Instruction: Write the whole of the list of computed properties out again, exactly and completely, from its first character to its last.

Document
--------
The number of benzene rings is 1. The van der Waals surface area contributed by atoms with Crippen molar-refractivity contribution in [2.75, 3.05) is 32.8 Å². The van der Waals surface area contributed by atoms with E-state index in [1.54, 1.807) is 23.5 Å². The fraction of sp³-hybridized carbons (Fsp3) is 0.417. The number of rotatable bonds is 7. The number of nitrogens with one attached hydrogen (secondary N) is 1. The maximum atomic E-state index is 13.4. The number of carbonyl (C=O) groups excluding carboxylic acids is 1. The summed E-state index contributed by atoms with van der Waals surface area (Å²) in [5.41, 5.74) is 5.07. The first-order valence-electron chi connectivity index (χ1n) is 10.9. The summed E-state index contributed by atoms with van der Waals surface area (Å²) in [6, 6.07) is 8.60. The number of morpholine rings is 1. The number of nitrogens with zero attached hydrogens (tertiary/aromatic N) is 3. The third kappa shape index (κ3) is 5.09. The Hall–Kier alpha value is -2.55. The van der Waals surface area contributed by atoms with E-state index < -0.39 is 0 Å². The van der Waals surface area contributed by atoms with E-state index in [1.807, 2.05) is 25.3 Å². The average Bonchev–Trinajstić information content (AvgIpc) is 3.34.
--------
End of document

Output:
The number of benzene rings is 1. The van der Waals surface area contributed by atoms with Crippen molar-refractivity contribution in [2.75, 3.05) is 32.8 Å². The van der Waals surface area contributed by atoms with E-state index in [1.54, 1.807) is 23.5 Å². The fraction of sp³-hybridized carbons (Fsp3) is 0.417. The number of rotatable bonds is 7. The number of nitrogens with one attached hydrogen (secondary N) is 1. The maximum atomic E-state index is 13.4. The number of carbonyl (C=O) groups excluding carboxylic acids is 1. The summed E-state index contributed by atoms with van der Waals surface area (Å²) in [5.41, 5.74) is 5.07. The first-order valence-electron chi connectivity index (χ1n) is 10.9. The summed E-state index contributed by atoms with van der Waals surface area (Å²) in [6, 6.07) is 8.60. The number of morpholine rings is 1. The number of nitrogens with zero attached hydrogens (tertiary/aromatic N) is 3. The third kappa shape index (κ3) is 5.09. The Hall–Kier alpha value is -2.55. The van der Waals surface area contributed by atoms with E-state index < -0.39 is 0 Å². The van der Waals surface area contributed by atoms with E-state index in [1.807, 2.05) is 25.3 Å². The average Bonchev–Trinajstić information content (AvgIpc) is 3.34.